New nerve gas worry for 10,000 Gulf troops

Up To 10,000 more British troops than previously thought may have been exposed to Iraqi chemical weapons at the end of the Gulf War, according to new research conducted by the CIA.

Its study, of the path of a chemical gas cloud which contained the nerve agent Sarin, released when weapons were destroyed, reveals the extent to which British and American forces came into contact with it.

The Ministry of Defence has never acknowledged that illnesses endured by Gulf War veterans were caused by chemical weapons, but this new evidence will raise further suspicions among veterans that they have suffered because of it.

The long-term effects from low-level exposure to Sarin are unknown, but short-term exposure can cause watery eyes, tightness of chest, muscle twitching, sweating and headache. Higher dosages produce incapacitation and result in death.

An MoD spokesman said: "The revised plume covered areas in which some British units would have been located. The MoD has been seeking to identify these in the light of detailed modelling information received from the US Department of Defense and contemporary records of British troop locations."

The American authorities are seeking to make medical assessments of an additional 80,000 US troops. The research suggests that thousands of British troops based north-west of Kuwait City, such as those with the 4th Armoured Brigade, which included the Royal Scots and the Royal Regiment of Fusiliers, and regiments of the Royal Artillery, may have been exposed. The MoD spokes- man said John Reid, the Armed Forces Minister, briefed Gulf veterans' representatives last week, but no decisions have been made on what action to take.

The CIA study concludes: "The number of troops who have been exposed to very low levels remain a concern. We need to understand, through our epidemiological and medical work, the effects of low-level chemical exposure for our veterans now and for the future."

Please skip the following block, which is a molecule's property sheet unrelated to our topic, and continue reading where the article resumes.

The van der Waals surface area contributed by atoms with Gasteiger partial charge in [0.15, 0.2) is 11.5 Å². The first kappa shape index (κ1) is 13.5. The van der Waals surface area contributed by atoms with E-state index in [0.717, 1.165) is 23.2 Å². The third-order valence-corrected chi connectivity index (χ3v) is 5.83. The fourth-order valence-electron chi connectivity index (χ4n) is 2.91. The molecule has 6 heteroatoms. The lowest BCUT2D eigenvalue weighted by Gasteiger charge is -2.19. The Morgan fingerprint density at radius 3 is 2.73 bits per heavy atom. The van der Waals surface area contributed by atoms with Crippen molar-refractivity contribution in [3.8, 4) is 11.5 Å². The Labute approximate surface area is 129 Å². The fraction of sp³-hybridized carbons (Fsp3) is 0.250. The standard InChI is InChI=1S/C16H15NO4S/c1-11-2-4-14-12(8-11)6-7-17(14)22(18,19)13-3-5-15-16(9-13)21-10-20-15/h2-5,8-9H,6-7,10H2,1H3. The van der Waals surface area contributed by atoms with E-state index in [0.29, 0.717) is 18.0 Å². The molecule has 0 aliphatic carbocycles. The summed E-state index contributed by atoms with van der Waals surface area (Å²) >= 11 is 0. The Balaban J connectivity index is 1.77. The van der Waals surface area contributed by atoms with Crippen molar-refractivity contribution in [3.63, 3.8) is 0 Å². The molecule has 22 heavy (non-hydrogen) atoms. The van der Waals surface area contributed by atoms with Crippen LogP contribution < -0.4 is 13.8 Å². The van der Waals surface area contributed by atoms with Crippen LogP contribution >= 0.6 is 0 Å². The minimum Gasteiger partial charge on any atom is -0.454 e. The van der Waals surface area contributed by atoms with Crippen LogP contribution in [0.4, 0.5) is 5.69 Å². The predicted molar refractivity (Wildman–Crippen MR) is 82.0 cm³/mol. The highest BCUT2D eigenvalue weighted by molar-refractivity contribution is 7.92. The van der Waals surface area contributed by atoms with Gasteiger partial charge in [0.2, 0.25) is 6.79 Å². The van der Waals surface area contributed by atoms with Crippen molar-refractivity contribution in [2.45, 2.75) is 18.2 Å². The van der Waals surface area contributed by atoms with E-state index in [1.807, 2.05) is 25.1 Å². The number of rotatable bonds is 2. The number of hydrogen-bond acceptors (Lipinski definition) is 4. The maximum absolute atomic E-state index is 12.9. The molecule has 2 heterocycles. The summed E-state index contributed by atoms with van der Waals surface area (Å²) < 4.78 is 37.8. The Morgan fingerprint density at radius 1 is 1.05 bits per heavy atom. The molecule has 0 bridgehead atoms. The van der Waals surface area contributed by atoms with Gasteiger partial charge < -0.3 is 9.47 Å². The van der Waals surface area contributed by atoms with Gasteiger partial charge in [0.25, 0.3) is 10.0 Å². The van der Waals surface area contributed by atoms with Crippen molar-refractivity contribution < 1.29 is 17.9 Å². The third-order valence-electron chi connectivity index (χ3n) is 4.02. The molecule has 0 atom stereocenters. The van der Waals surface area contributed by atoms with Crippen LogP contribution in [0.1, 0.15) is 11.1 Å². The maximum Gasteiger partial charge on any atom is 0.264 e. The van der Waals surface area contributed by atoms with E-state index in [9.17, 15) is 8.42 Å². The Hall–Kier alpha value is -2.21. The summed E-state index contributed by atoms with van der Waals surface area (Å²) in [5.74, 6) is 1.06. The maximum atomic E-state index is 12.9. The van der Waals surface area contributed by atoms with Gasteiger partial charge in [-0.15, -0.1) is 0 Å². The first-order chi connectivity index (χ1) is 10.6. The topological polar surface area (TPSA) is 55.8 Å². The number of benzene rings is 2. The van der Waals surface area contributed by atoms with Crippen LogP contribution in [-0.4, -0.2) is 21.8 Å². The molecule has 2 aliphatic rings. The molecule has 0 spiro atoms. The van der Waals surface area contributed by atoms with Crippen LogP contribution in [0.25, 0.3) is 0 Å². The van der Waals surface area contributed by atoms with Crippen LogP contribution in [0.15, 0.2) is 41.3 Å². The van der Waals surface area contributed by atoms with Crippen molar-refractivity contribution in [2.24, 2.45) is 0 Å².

It had previously been believed that the 400 or so members of 32 Field Hospital, based in Saudi Arabia, were the only British troops in the path of the gas cloud. Several among those working with 32 Field Hospital are now suffering from debilitating conditions, including chronic fatigue, irritable bowel syndrome, memory loss, asthma, emphysema, painful joints and non-specific rashes.

The CIA researchers attempted to replicate the Khamisiyah explosion at the military testing ground at Dugway, Utah. The Khamisiyah pit was detonated by the Americans on 10 March 1991. During the next three days the wind changed repeatedly, wafting the gases from up to 500 chemical rockets across the desert. After the tests, the Americans revised their assessment of the risk area from a 25km radius of Khamisiyah to a distance of up to 450km. The US Department of Defense still maintains that the risk is low. Questioning of 7,400 US troops, among those based closest to Khamisiyah, revealed 99 per cent had no physical effects related to Sarin exposure.

Terry Walker had been in a forward position with the Royal Army Ordnance Corps: "The alarms had been put away and the NBC [nuclear, biological and chemical warfare] suits were not being used," he said.

Mr Walker, 38, can no longer work. He has rheumatoid arthritis and experiences flashbacks. Although he has been offered a full war pension, it has not been linked to service in the Gulf.

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